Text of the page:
The IP Law 50/2005 also introduce the obligations to maintain secrecy of date of tests during the course of work of the competent authorities to maintain secrecy of the date submitted thereto by the applicant.
5.2 Trade name
Trade names mean the name of the organizations, individuals which is used in business activities to distinguish the business entity bearing such a name from other business entities engaging in the same field and locality of business and which satisfy the following criteria:
(i) It is consists of a proper name, except where it has been widely known as a result of use; and
(ii) It is not identical with or confusingly similar to another person’s trade name prior used in the same field and locality of business; and .
(iii) It is not identical with or confusingly similar to another person’s trademark or a geographical indication having been protected prior to the date such trade name is used.
Name of administrative, political, social, professional agencies and organizations or of the subjects which do not relate to the business activities shall not be protected as trade name.
The holders of the trade names are the organizations, individuals that legally uses such trade names in the course of business. The holders are entitled to use the trade names for the business purposes, reflecting the trade names in the transaction papers, documents, signboards, products, goods, commodities, package and advertisement.
The trade names are protected when the holders of such names still maintain their business activities under such names.
The IP Law 50/2005 also stipulates the acts of using commercial indiciations indentical with or similar to another person’s trade name prior used for the same or similar goods/services that causes confusion as to business entities, business premises or business activities under the trade name shall be considered as infringement of the rights to the trade name. The holder of such trade name thereby shall have the right to request the infringers to stop the infringement acts, apologize, publicly rectify and pay for damage compensation and/or to request the competent state agencies to handle acts of infringement or initiate a lawsuit at a competent court or an arbitrator for protection their legitimate rights and interest.
5.3 Anti-Unfair competition
Unfair competition acts related to the industrial property as defined under IP Law 50/2005 include the acts:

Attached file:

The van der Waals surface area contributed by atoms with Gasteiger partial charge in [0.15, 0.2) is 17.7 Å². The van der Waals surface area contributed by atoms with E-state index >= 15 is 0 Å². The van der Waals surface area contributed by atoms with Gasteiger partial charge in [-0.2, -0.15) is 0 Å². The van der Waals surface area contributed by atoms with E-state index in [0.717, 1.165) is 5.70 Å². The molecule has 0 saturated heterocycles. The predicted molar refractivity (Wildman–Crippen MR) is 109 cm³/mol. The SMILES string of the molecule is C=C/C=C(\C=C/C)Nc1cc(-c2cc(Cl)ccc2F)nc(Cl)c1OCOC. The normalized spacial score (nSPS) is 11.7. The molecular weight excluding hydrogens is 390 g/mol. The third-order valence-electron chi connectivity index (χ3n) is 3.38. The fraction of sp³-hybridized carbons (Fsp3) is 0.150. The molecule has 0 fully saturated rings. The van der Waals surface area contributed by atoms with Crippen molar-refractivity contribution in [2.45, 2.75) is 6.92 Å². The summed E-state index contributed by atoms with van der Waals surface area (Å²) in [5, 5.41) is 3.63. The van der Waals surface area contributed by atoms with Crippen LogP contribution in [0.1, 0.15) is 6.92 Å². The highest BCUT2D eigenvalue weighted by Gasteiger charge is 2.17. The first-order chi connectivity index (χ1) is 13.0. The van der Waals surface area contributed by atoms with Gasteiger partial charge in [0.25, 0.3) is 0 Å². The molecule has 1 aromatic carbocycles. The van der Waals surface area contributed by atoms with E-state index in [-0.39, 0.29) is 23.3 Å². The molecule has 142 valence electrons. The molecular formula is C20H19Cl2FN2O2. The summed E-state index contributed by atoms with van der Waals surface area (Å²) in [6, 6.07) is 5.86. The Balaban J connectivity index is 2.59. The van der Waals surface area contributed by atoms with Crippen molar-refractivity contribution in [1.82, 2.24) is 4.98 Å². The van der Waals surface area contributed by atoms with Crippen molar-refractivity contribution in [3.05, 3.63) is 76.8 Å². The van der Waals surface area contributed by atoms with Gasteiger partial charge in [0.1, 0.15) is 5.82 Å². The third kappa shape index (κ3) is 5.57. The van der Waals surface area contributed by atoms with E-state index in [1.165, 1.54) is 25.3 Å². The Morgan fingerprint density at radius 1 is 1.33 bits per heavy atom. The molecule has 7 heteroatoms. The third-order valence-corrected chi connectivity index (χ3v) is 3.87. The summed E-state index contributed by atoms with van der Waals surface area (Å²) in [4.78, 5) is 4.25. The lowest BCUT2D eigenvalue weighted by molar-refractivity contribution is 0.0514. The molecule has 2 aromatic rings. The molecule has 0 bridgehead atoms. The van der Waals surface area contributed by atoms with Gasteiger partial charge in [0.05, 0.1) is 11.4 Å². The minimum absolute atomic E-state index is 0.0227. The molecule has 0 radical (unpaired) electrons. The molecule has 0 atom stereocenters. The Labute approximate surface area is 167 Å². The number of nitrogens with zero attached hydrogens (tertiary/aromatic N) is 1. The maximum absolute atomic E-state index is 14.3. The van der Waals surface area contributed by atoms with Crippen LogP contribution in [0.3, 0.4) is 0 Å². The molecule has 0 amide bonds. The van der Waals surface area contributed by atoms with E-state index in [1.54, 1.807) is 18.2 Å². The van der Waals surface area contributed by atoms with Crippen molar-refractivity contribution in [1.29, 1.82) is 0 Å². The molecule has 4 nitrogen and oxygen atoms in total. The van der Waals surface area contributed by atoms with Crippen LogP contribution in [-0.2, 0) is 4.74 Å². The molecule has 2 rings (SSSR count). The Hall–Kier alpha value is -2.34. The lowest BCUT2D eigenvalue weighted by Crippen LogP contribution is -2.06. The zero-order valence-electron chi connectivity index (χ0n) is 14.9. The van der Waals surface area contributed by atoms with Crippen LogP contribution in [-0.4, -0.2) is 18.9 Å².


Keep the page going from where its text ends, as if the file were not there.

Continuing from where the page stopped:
(i) Using commercial indications that cause confusion as to business entities, business activities or commercial origins of goods or services.
(ii) Using commercial indications that cause confusion as to the origin, production method, feature, quality, quantity or other characteristics of goods or services; or as to the conditions for the provision of goods and services;
(iii) Using a trademark protected in a country that is a member of an international trreaty, to which the Socialist Republic of Vietnam is a party, which prohibits the representative or agent of the owner of the trademark from using the owner’s trademark, if the user is such a representative or agent and the use is without the owner’s authorization and without reasonable grounds;
(iv) Registering or possessing the right to use or using a domain name identical with or confusingly similar to another person’s protected trademark or trade name, or a geographical indication that one does not have the right to use, for the purpose of possessing the domain name, taking advantage of or prejudicing the reputation and goodwill or the respective trademark, trade name or geographical indication.
Apart from IP Law 50/2005, Law on Competition of Vietnam also introduces unfair competitive acts including any of the following:
(i) Misleading instructions;
(ii) Infringement of trade secrets;
(iii) Coercion in business;
(iv) Defamation of another enterprises;
(v) Causing disruption to the business activities of another enterprise;
(vi) Advertisement aimed at unfair competition;
(vii)Promotion aimed at unfair competition;
(viii) Discrimination by an association;
(ix) Illegal multi-level selling of goods;
(x) Other unfair competitive acts stipulated by the Government.
Organizations, individuals which suffer damage or would be damageable due to unfair competition acts in the field of industrial property are entitled to request the competent State authorities to compel the person having unfair competition acts to stop conducting such acts, pay compensation for damage, or to impose administrative or criminal measures upon such person.